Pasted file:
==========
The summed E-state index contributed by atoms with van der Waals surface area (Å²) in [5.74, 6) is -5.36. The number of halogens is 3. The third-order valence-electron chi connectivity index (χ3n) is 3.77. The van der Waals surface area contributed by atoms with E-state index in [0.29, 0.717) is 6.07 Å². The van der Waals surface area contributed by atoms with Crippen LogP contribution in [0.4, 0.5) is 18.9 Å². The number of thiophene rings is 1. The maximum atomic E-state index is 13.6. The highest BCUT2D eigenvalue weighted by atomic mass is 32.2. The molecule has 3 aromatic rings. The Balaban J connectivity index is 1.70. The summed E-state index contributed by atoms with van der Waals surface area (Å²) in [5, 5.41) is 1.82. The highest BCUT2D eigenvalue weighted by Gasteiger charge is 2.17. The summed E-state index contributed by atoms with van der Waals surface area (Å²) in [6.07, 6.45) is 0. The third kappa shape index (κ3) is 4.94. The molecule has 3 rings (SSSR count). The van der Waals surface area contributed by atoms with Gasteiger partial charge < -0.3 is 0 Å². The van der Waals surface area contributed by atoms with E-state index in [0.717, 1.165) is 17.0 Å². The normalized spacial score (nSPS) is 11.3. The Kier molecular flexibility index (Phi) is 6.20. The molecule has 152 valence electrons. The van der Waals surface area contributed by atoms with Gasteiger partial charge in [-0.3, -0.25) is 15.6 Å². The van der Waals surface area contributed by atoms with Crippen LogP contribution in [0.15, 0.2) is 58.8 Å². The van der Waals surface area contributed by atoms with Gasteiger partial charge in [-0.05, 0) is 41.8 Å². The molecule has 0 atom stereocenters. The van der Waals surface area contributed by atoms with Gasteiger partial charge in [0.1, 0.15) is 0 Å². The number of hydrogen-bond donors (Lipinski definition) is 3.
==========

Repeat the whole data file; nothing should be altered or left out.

The summed E-state index contributed by atoms with van der Waals surface area (Å²) in [5.74, 6) is -5.36. The number of halogens is 3. The third-order valence-electron chi connectivity index (χ3n) is 3.77. The van der Waals surface area contributed by atoms with E-state index in [0.29, 0.717) is 6.07 Å². The van der Waals surface area contributed by atoms with Crippen LogP contribution in [0.4, 0.5) is 18.9 Å². The number of thiophene rings is 1. The maximum atomic E-state index is 13.6. The highest BCUT2D eigenvalue weighted by atomic mass is 32.2. The molecule has 3 aromatic rings. The Balaban J connectivity index is 1.70. The summed E-state index contributed by atoms with van der Waals surface area (Å²) in [5, 5.41) is 1.82. The highest BCUT2D eigenvalue weighted by Gasteiger charge is 2.17. The summed E-state index contributed by atoms with van der Waals surface area (Å²) in [6.07, 6.45) is 0. The third kappa shape index (κ3) is 4.94. The molecule has 3 rings (SSSR count). The van der Waals surface area contributed by atoms with Gasteiger partial charge < -0.3 is 0 Å². The van der Waals surface area contributed by atoms with E-state index in [0.717, 1.165) is 17.0 Å². The normalized spacial score (nSPS) is 11.3. The Kier molecular flexibility index (Phi) is 6.20. The molecule has 152 valence electrons. The van der Waals surface area contributed by atoms with Gasteiger partial charge in [-0.3, -0.25) is 15.6 Å². The van der Waals surface area contributed by atoms with Crippen LogP contribution in [0.15, 0.2) is 58.8 Å². The van der Waals surface area contributed by atoms with Gasteiger partial charge in [-0.05, 0) is 41.8 Å². The molecule has 0 atom stereocenters. The van der Waals surface area contributed by atoms with Gasteiger partial charge in [0.1, 0.15) is 0 Å². The number of hydrogen-bond donors (Lipinski definition) is 3.